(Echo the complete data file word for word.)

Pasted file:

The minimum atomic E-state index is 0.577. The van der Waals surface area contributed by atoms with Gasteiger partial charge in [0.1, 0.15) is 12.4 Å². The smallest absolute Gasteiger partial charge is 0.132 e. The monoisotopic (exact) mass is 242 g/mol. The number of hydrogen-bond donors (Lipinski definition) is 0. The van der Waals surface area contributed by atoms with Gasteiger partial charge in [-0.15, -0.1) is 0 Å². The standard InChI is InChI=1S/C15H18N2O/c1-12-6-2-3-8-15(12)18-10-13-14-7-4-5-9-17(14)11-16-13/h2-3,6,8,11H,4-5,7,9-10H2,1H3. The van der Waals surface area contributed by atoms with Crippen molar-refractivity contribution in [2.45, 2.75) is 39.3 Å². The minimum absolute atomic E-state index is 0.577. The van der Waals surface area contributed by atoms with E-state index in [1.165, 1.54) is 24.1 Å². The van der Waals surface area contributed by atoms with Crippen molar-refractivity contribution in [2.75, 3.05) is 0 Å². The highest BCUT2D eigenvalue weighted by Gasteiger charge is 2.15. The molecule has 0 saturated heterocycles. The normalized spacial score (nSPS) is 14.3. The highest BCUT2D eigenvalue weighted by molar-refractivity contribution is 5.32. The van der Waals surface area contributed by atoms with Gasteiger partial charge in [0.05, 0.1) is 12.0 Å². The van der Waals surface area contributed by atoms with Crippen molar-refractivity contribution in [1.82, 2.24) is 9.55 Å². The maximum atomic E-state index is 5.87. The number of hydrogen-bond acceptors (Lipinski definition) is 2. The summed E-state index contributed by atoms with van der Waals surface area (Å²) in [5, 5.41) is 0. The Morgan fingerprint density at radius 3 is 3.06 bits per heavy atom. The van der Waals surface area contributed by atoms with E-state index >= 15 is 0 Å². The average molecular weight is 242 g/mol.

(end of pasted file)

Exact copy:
The minimum atomic E-state index is 0.577. The van der Waals surface area contributed by atoms with Gasteiger partial charge in [0.1, 0.15) is 12.4 Å². The smallest absolute Gasteiger partial charge is 0.132 e. The monoisotopic (exact) mass is 242 g/mol. The number of hydrogen-bond donors (Lipinski definition) is 0. The van der Waals surface area contributed by atoms with Gasteiger partial charge in [-0.15, -0.1) is 0 Å². The standard InChI is InChI=1S/C15H18N2O/c1-12-6-2-3-8-15(12)18-10-13-14-7-4-5-9-17(14)11-16-13/h2-3,6,8,11H,4-5,7,9-10H2,1H3. The van der Waals surface area contributed by atoms with Crippen molar-refractivity contribution in [2.45, 2.75) is 39.3 Å². The minimum absolute atomic E-state index is 0.577. The van der Waals surface area contributed by atoms with E-state index in [1.165, 1.54) is 24.1 Å². The van der Waals surface area contributed by atoms with Crippen molar-refractivity contribution in [2.75, 3.05) is 0 Å². The highest BCUT2D eigenvalue weighted by Gasteiger charge is 2.15. The molecule has 0 saturated heterocycles. The normalized spacial score (nSPS) is 14.3. The highest BCUT2D eigenvalue weighted by molar-refractivity contribution is 5.32. The van der Waals surface area contributed by atoms with Gasteiger partial charge in [0.05, 0.1) is 12.0 Å². The van der Waals surface area contributed by atoms with Crippen molar-refractivity contribution in [1.82, 2.24) is 9.55 Å². The maximum atomic E-state index is 5.87. The number of hydrogen-bond acceptors (Lipinski definition) is 2. The summed E-state index contributed by atoms with van der Waals surface area (Å²) in [5, 5.41) is 0. The Morgan fingerprint density at radius 3 is 3.06 bits per heavy atom. The van der Waals surface area contributed by atoms with E-state index >= 15 is 0 Å². The average molecular weight is 242 g/mol.